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“Last forever!” Who hasn’t prayed that prayer? You were lucky to get it in the first place. The present is a freely given canvas. That it is constantly being ripped apart and washed downstream goes without saying.
~Annie Dillard from Pilgrim at Tinker Creek

 

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…writing was one way to let something of lasting value emerge
from the pains and fears of my little, quickly passing life.
Each time life required me to take a new step into unknown spiritual territory,
I felt a deep, inner urge to tell my story to others–
Perhaps as a need for companionship but maybe, too,
out of an awareness that my deepest vocation
is to be a witness to the glimpses of God I have been allowed to catch.

~Henri Nouwen

 

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For too much of my life I have focused on the future, bypassing the present in my headlong rush to what lies ahead.  There is always a goal to achieve,  a conclusion becoming commencement of the next phase, a sunset turning right around in a few hours to become sunrise.

Yet the most precious times occur when the present is so overwhelming, so riveting, so tenderly full of life that I see a brief glimpse of God.  I must grab hold with all my strength to try and secret it away and keep it forever.  Of course the present still slips away from me, elusive and evasive, torn to bits by the unrelenting movement of time.

Even if I was able to take a photo to lock it to a page or screen, it is not enough.  No matter how I choose to preserve the canvas of the present, it is passed, ebbing away never to return.

I must wonder at the present by focusing less on the foreshortening future.

So I write to harvest those times to make them last a little bit longer.  Maybe not forever; they will inevitably be lost downstream into the ether of unread words.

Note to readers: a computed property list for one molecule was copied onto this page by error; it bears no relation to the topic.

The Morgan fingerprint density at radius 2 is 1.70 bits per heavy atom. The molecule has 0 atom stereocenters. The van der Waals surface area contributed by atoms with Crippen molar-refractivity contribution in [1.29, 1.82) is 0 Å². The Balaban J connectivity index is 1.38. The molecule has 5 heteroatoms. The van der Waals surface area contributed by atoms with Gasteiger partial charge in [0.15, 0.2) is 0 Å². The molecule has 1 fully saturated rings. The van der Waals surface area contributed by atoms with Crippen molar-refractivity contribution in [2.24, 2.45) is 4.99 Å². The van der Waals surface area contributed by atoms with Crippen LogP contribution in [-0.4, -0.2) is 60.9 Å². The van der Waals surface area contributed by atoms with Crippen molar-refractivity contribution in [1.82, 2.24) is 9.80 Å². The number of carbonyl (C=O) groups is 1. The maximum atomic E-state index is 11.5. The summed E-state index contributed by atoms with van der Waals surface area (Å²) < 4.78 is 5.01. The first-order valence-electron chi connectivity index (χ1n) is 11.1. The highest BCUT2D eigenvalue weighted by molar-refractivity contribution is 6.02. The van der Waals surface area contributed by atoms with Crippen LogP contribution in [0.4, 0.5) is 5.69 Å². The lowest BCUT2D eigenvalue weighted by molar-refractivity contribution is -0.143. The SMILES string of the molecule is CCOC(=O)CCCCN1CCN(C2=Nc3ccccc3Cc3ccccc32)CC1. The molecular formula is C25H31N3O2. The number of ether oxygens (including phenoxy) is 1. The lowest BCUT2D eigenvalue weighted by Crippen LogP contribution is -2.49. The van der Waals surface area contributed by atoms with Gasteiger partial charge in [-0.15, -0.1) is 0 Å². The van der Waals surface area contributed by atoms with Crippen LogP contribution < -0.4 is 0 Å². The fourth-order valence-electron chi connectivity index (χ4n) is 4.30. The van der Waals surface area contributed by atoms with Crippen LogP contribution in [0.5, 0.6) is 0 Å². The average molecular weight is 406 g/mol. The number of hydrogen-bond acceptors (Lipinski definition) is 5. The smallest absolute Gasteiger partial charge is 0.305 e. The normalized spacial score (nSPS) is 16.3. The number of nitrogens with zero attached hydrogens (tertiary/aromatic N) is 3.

Even if unread, I am learning that words, which had power in the Beginning to create life,  bring tenderness and meaning back to my life.   How blessed to live the gift twice: not just in the moment itself but in writing words that preserve and treasure it all up, if only for a moment before they fall, completed.

 

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Set Down Bewildered

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Why are we reading, if not in hope of beauty laid bare, life heightened and its deepest mystery probed?

Can the writer isolate and vivify all in experience that most deeply engages our intellects and our hearts?

Why are we reading, if not in hope that the writer will magnify and dramatize our days, will illuminate and inspire us with wisdom, courage and the hope of meaningfulness, and press upon our minds the deepest mysteries, so we may feel again their majesty and power?

What do we ever know that is higher than that power which, from time to time, seizes our lives, and which reveals us startlingly to ourselves as creatures set down here bewildered?

Why does death so catch us by surprise, and why love?

We still and always want waking.
~Annie Dillard from “Write Till You Drop”

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It’s true.

I am bewildered by life most of the time. Anyone looking at these online pages can see the struggle as I wake each day to seek out what I’m called to and how to make this sad and suffering world a better place.

I have so little wisdom to offer a reader other than my own wrestling match with the mysteries we all face.

When a light does shine out through darkness,  I am not surprised.  It was there all the time, but I needed the eyes to see such beauty laid bare.